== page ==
In blog, Sports-News

In an attempt to increase the excitement in the Sprint Cup Series, NASCAR announced last October 14th, their new rules package to be applied during 2016 season.

The 2016 Sprint Cup rules package was developed as a result of the extensive testing and the collaborative process between NASCAR and industry stakeholders, who tried to solve a list of complaints race car drivers, and sports fans had, such as the little passing performed by drivers.

As expected, the series will move to a low-downforce aerodynamic package designed to create more passing opportunities for drivers and improve the overall on-track product.

Motor sports and more at Booking Per HeadLower-Downforce

Downforce is a downwards thrust created by the aerodynamic characteristics of a car. The purpose of downforce is to allow a car to travel faster through a corner by increasing the vertical force on the tires, thus creating more grip.

It is the same principle that allows an airplane to rise off the ground by creating lift from its wings, but the force is applied in reverse.

Characteristics of the lower downforce rules package include more off-throttle time for drivers and decreasing corner speeds. This generates more passing zones over the entire track, and allows for multiple tire combinations to be levered.

The package brings along a 3.5-inch spoiler, a .25-inch front leading splitter edge and a 33-inch wide radiator pan. The spoiler in the current aerodynamic package is 6 inches high.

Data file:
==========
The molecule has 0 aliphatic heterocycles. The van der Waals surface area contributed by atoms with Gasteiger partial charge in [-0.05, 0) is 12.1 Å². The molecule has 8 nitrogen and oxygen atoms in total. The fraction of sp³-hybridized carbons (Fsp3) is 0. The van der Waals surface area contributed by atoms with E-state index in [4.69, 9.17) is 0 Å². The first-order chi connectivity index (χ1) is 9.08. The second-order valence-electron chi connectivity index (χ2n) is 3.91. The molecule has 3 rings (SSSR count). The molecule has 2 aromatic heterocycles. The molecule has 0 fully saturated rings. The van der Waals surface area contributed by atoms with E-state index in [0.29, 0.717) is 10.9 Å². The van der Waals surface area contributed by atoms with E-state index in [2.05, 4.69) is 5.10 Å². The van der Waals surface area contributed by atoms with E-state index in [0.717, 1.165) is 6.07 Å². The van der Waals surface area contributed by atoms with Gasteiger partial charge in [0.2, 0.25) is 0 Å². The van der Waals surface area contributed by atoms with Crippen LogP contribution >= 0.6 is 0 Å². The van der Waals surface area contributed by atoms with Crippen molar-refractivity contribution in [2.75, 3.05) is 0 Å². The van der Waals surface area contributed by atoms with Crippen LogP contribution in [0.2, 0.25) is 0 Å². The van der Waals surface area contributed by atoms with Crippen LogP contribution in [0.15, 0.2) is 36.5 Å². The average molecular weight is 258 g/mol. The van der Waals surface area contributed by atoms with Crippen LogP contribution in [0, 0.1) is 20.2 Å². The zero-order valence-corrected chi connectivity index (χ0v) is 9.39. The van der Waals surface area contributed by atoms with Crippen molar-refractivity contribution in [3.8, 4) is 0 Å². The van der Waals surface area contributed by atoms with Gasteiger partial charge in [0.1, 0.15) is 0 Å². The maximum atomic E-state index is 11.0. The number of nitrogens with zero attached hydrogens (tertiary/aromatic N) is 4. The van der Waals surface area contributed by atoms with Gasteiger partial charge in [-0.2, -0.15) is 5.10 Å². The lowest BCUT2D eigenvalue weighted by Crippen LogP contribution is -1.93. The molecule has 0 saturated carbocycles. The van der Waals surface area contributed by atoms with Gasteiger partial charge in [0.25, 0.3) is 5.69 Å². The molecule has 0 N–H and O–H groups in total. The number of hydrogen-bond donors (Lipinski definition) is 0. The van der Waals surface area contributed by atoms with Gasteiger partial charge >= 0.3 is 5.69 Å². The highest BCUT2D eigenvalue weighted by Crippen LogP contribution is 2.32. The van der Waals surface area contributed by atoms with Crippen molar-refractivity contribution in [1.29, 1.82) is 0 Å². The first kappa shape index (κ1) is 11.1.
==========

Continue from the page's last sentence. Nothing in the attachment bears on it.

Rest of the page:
Rear gear ratios for next season will be adjusted to maintain a maximum engine speed of 9,000 RPM and a 1.38 third gear ratio will be used at all tracks smaller than 1.25 miles. The new digital dashboard, which has been optional for teams during the second half of this season, will be mandatory in all vehicles.

Also, each track will continue to feature specific rules, including tire combinations and drive train configurations, to create the best racing for each track length, layout and surface.

The Sprint Cup rules package will be applied on all tracks, with the exception of Daytona International Speedway and Talladega (Ala.) Superspeedway, where the package won’t be utilized.

Along with the downforce changes, several safety updates were also announced: including a double air duct at the right-hand side window, a fire suppression activation system routed to the dash or right-hand side leg board and a seat-belt system that meets higher standards.

New Tire Design Needed

Goodyear, NASCAR’s official tire supplier, will be tasked with constructing a tire that matches up to the new regulations. With less downforce, a softer tire is required to give the driver more grip. Aero is always going to be important, but now the chassis setup is going to play a bigger role plus the way the driver drives the car.

As drivers are more in control of the race, teams will have to develop strategies to work with their aggressiveness and handle the gas and the brakes so that the softer tires will last at least a fuel run.

On the other hand, Goodyear will have to find a delicate balance between tires that have gradual fall-off and those that fail and fall off completely without warning. This way they will be able to create a tire compound that answers to the series regulations and requests.

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